9:45 AM - 10:00 AM
[SSS04-22] Continuous shear wave signals following 2014 Mw 6.8 SSE in the Hikurangi subduction margin offshore New Zealand
Keywords:Seismicity, Slow Slip, Hikurangi subduction zone, Subducted Seamount
In this study, we used continuous waveform data recorded by these OBSs, and applied a shear wave splitting analysis (Ando et al., 1983) and a polarization analysis for monitoring shear wave signals. These methods have been successfully applied to waveform data from onshore seismic networks in Cascadia subduction zone by Bostock and Christensen (2012) and in Shikoku Island, Japan, by Ishise and Nishida (2015).
As a result, we detected continuous arrival of shear wave signals that appeared to have started in the later half of the SSE duration reported by Wallace et al. (2016). Parts of the continuous signals were identified as tremors and their source locations have been determined by the envelope cross-correlation method (Todd et al., 2016). Our result, however, suggests that the transmission of the signals were rather continuous than sporadic as individual events, and they appeared to last for more than two weeks. Polarization direction became stable in synchronous with the continuous signals and its orientation is different from that in the other times. Arrivals of such continuous long-duration signals with a stable polarization direction are only seen during this period through the year-long OBS records. Our analysis requires less OBSs than envelope cross-correlation methods for monitoring such shear wave signals, which may enable us to detect as yet to be unidentified continuous signals in the Hikurangi margin where seismic attenuation has been known to be large.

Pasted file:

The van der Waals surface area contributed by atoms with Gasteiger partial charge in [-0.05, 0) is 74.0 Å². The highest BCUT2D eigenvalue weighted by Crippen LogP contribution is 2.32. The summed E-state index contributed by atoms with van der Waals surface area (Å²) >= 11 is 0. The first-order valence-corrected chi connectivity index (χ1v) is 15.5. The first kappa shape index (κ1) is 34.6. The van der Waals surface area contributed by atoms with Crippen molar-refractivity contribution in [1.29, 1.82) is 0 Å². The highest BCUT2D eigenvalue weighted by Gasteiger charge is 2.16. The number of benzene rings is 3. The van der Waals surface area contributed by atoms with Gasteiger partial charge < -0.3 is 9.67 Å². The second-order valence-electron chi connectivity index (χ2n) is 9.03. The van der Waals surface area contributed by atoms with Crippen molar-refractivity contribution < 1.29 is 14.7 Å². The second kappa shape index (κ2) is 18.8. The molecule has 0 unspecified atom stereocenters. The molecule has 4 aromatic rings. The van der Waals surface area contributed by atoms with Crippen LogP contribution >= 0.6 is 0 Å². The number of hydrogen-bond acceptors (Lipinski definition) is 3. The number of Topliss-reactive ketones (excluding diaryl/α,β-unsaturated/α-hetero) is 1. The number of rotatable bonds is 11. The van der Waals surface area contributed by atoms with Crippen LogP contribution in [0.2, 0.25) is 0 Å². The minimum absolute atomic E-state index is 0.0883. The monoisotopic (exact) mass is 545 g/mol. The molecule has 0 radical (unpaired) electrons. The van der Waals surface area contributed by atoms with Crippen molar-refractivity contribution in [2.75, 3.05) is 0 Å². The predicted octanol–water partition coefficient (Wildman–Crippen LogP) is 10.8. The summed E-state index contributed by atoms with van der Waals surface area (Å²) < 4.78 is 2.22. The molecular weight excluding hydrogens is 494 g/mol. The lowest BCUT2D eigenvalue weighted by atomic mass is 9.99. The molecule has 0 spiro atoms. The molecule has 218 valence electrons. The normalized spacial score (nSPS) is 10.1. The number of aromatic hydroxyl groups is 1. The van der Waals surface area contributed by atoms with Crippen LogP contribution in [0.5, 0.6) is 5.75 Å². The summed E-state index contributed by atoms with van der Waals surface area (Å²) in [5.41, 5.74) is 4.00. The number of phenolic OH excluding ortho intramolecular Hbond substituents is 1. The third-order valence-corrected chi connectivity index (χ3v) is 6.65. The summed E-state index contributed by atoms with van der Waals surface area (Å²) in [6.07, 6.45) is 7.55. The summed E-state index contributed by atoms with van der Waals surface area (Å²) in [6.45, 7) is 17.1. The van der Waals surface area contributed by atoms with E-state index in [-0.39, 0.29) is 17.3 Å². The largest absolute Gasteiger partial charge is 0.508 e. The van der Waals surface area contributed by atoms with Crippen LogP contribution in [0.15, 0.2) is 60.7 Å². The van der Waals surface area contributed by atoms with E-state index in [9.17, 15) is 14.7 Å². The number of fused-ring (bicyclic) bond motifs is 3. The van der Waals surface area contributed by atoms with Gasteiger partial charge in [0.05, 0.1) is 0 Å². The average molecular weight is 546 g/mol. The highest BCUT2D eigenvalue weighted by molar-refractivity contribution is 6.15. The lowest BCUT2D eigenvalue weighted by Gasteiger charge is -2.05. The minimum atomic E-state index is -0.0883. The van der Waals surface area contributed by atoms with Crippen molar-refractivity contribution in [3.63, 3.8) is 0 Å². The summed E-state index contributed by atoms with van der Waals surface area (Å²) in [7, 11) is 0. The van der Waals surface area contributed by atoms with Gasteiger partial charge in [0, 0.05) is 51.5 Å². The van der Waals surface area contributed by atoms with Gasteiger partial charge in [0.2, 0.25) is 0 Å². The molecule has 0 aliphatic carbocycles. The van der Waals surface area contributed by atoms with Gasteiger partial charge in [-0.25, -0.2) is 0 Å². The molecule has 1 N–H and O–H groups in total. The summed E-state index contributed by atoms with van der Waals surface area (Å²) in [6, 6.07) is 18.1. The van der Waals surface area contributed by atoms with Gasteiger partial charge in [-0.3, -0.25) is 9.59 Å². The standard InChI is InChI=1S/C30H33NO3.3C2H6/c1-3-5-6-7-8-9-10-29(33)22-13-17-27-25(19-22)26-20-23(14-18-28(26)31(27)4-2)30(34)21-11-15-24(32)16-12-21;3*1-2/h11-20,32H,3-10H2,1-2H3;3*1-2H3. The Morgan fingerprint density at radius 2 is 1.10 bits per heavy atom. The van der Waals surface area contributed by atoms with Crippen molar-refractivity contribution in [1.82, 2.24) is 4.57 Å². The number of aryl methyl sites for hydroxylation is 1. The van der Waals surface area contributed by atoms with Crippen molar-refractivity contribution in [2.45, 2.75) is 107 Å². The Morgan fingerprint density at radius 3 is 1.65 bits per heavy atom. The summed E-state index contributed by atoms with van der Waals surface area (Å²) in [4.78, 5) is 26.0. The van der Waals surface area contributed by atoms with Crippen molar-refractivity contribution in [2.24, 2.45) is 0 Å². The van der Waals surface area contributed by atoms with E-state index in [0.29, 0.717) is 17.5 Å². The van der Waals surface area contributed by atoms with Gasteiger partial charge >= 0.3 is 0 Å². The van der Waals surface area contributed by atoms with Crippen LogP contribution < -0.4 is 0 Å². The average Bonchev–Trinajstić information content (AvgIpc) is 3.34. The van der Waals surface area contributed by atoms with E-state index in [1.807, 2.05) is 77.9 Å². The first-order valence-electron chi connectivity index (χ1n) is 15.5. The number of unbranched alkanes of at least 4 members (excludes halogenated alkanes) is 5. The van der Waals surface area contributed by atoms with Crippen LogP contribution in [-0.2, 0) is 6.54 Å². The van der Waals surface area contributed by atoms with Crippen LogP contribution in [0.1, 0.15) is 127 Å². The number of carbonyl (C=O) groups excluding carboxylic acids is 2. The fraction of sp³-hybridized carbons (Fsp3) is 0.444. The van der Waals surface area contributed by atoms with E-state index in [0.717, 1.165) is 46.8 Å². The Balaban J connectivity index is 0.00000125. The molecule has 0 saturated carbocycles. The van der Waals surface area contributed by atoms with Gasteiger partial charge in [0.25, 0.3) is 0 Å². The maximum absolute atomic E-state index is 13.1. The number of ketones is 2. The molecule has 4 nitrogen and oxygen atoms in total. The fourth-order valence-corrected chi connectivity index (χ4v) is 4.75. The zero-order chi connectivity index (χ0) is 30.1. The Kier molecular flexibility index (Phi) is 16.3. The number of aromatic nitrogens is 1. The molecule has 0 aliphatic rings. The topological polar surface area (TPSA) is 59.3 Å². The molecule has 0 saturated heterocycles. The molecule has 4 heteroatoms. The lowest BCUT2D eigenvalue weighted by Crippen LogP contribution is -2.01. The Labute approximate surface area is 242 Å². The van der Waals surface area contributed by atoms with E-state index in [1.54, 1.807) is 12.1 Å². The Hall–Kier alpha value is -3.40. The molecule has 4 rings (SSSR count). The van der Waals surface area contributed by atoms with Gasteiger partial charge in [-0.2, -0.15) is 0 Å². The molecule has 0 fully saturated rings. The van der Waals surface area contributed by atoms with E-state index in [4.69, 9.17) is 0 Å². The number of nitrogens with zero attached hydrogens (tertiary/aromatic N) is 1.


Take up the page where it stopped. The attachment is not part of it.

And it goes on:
Distribution of the OBS stations detecting such continuous signals infers that they were generated only around the subducted seamount adjacent to the slow slip area. A previous study on distribution of this SSE obtained by inversion of seafloor vertical displacement data from ocean bottom absolute pressure gauges (Wallace et al., 2016) showed that the fault slip along the plate interface circumvented the subducted seamount. By combining these results about slip distribution and the origin of continuous shear wave signals, we can put more constraints on relationship between frictional properties along the plate interface and its topographic features.